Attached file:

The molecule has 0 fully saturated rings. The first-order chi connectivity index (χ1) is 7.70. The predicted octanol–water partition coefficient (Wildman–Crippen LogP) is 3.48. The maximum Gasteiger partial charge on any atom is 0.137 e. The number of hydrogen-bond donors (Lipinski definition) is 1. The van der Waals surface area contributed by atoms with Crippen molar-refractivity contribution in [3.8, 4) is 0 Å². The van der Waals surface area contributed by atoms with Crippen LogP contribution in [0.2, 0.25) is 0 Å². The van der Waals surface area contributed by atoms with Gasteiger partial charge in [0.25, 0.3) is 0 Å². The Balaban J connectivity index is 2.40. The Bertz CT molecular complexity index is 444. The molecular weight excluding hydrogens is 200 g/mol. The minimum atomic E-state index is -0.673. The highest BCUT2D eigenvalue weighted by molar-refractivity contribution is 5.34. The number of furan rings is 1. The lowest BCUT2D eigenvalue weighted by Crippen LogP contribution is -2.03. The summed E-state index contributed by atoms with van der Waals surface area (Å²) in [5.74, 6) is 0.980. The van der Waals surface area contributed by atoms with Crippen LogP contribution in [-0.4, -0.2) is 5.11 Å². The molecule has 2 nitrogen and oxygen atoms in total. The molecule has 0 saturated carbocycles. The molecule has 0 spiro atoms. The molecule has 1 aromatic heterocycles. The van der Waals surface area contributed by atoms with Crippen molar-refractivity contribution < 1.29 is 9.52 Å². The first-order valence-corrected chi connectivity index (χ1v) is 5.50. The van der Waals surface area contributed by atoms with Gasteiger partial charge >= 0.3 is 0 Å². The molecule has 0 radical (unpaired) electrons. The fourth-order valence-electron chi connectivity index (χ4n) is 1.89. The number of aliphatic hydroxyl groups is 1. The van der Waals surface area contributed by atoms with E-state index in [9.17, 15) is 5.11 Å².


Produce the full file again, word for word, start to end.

The molecule has 0 fully saturated rings. The first-order chi connectivity index (χ1) is 7.70. The predicted octanol–water partition coefficient (Wildman–Crippen LogP) is 3.48. The maximum Gasteiger partial charge on any atom is 0.137 e. The number of hydrogen-bond donors (Lipinski definition) is 1. The van der Waals surface area contributed by atoms with Crippen molar-refractivity contribution in [3.8, 4) is 0 Å². The van der Waals surface area contributed by atoms with Crippen LogP contribution in [0.2, 0.25) is 0 Å². The van der Waals surface area contributed by atoms with Gasteiger partial charge in [0.25, 0.3) is 0 Å². The Balaban J connectivity index is 2.40. The Bertz CT molecular complexity index is 444. The molecular weight excluding hydrogens is 200 g/mol. The minimum atomic E-state index is -0.673. The highest BCUT2D eigenvalue weighted by molar-refractivity contribution is 5.34. The number of furan rings is 1. The lowest BCUT2D eigenvalue weighted by Crippen LogP contribution is -2.03. The summed E-state index contributed by atoms with van der Waals surface area (Å²) in [5.74, 6) is 0.980. The van der Waals surface area contributed by atoms with Crippen LogP contribution in [-0.4, -0.2) is 5.11 Å². The molecule has 2 nitrogen and oxygen atoms in total. The molecule has 0 saturated carbocycles. The molecule has 0 spiro atoms. The molecule has 1 aromatic heterocycles. The van der Waals surface area contributed by atoms with Crippen molar-refractivity contribution < 1.29 is 9.52 Å². The first-order valence-corrected chi connectivity index (χ1v) is 5.50. The van der Waals surface area contributed by atoms with Gasteiger partial charge >= 0.3 is 0 Å². The molecule has 0 radical (unpaired) electrons. The fourth-order valence-electron chi connectivity index (χ4n) is 1.89. The number of aliphatic hydroxyl groups is 1. The van der Waals surface area contributed by atoms with E-state index in [9.17, 15) is 5.11 Å².